The Best Way To Eat Kiwano, According To Andrew Zimmern

You may recognize this bizarre-looking oval and horned fruit as one of the ingredients Thanos harvests from his farm in Avengers: Endgame, but rest assured that the Kiwano melon (or Thanos fruit, as it has been dubbed by Avengers fans online) is no fictional plant. A member of the melon family, Kiwano — or African Horned Melon — is an exotic fruit with origins in Sub-Saharan Africa that has grown increasingly popular around the world due to its robust nutritional value and unique taste (via Enzed Exotics).

Its rind is spiky, thick, and turns bright orange in color when it has reached its peak ripeness, while its center is bright green, pulpy, and gelatinous. Its flavor is so unique that we found it described differently by various sources, with Enzed Exotics profiling its taste as a combination of banana, passionfruit, and lime, and celebrity chef Andrew Zimmern detailing the flavor, in a recent Instagram post, as "cucumbery, tangy, slightly sweet when ripe with hints of melon." Luckily for the uninitiated, Zimmern offers some surprising ways to use this fruit.

The best ways to prepare kiwano

When it comes to consuming Kiwano, Zimmern recommends cutting it in half and scooping up the jelly-like pulp as-is, garnishing with a dab of salt and a drizzle of honey before slurping it down (via Instagram). The chef is also a passionate proponent of making a vinaigrette out of the fruit's mildly sweet and tangy center, as well as recommends it as an addition to yogurt and salads. Enzed Exotics encourages trying it in salsas, raita, guacamole, and as a base for drinks, both alcoholic and otherwise. Its flavors are said to also pair well with seafood and Asian or Mexican cuisine due to its refreshing tangy, citrusy taste.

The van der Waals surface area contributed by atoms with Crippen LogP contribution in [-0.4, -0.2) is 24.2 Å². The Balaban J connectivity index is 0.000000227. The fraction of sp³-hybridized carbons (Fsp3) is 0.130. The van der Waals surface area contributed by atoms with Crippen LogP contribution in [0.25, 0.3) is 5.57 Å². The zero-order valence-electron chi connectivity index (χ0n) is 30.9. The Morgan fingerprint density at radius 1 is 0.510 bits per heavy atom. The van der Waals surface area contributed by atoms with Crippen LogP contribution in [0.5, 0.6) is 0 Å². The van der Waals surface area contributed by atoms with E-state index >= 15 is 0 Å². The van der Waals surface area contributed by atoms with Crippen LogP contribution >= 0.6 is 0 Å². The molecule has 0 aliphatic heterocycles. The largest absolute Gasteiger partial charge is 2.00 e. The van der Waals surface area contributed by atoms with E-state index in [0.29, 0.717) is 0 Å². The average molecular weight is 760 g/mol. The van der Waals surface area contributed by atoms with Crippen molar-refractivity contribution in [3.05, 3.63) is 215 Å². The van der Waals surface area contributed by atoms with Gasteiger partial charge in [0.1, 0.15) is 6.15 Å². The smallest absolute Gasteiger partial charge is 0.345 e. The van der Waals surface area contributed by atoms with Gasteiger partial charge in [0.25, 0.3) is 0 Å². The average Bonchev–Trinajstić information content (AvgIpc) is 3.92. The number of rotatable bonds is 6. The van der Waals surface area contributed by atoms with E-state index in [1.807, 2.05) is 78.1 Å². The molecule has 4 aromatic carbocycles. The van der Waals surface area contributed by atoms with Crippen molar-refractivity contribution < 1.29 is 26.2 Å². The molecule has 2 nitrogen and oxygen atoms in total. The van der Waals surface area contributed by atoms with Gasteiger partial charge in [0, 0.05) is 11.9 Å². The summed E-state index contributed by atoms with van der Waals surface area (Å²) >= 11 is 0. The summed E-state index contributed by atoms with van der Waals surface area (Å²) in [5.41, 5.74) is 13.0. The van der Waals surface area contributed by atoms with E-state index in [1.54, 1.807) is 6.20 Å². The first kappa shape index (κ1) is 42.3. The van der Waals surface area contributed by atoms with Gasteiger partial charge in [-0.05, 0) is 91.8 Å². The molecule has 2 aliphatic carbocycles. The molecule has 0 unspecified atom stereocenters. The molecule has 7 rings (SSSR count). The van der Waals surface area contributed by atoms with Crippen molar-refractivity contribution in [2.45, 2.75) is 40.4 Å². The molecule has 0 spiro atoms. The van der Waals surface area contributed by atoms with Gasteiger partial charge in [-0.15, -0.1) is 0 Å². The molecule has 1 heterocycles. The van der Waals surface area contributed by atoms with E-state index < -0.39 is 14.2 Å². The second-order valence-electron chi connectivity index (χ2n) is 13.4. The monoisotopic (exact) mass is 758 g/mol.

Not to mention, Kiwano is great for you. According to Healthline, the Kiwano melon is jam-packed with nutrients that are essential to our body's overall health and function. As a result of being 88 percent water, Kiwano melon is low in calories. Though, 16 percent of the fruit's calories come directly from the fruit's high — in comparison to other fruits — protein content. It is high in antioxidants such as vitamin C, vitamin, A, zinc, and lutein. The seeds are edible and a great source of vitamin E.

One single Kiwano melon provides 13 percent of the recommended daily intake of iron. Additionally, Kiwano melon boasts a low glycemic index, which means it won't spike your blood sugar after you eat it like some other high-fructose fruits such as bananas and grapes. However you prepare it, Zimmern encourages, "Try it!"